The California Supreme Court rejected the Board of Trustees’ argument.  The Board of Trustees is not limited to earmarked appropriations to mitigate the environmental effects of its projects.  Indeed, the Board of Trustees must use other available sources of funding to comply with CEQA’s mandate.

The court acknowledged that CEQA permits a lead agency to determine that mitigation measures necessary to avoid a project’s environmental effects are within the responsibility and jurisdiction of another public agency. However, the ability to shift the burden to another agency is strictly limited:  a lead agency may disclaim responsibility “only when the other agency said to have responsibility has exclusive responsibility.”  When the other agency doesn’t have exclusive responsibility, then the lead agency must share the economic costs of mitigating environmental impacts on regional infrastructure.

The high court gave several reasons for requiring cost sharing, but two bear repeating here.  First, nothing in CEQA says or even suggests that funds appropriated by the  Legislature for a project’s overall budget cannot be used for environmental mitigation.  Second, CEQA does not condition or limit the duty of a state agency to mitigate its project’s environmental impacts on the Legislature’s grant of a specific, earmarked appropriation.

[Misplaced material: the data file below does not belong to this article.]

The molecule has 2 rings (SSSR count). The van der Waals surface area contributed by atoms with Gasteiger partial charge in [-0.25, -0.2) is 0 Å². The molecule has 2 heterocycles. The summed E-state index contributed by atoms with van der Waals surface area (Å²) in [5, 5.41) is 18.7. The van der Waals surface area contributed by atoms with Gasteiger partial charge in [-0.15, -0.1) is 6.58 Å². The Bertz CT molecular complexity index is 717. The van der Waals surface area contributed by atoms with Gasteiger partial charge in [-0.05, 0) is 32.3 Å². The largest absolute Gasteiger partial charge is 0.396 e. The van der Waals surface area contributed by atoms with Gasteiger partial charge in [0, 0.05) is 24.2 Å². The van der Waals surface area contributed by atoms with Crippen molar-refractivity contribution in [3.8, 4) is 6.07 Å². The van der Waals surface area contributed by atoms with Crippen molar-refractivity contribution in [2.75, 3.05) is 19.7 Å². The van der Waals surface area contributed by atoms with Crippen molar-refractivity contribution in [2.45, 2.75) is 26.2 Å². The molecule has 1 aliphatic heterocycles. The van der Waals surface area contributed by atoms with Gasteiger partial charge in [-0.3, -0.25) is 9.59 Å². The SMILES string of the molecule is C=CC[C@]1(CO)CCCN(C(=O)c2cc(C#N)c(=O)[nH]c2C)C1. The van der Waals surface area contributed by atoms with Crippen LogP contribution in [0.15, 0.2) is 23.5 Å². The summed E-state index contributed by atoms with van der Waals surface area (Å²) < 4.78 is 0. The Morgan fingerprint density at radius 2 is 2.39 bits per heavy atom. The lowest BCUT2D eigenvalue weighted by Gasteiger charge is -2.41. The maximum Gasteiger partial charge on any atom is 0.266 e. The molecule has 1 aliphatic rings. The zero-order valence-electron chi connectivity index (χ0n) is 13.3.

The court also pointed out that the Board of Trustee’s position was unreasonable and impracticable. If a lead agency proceeds with a project without paying for the needed mitigation, the cost of addressing the project’s impacts on local infrastructure would be shifted to local and regional governmental agencies.  Under state and federal law, local and regional governments have limited tools to raise funds for local infrastructure projects.  Developer impact fees must be roughly sized to the impact of each developer’s project. Any “gap” in funding not covered by developer impact fees for needed infrastructure would require local government to draw on its general fund or increase taxes.  Thus, in this case, the City of San Diego would be put in the uncomfortable position of solving issues caused by the SDSU project.   Neither CEQA, nor any other state statute identified by the Board of Trustees, gives the California State University the authority to shift its share of the costs of infrastructure improvements to local governments.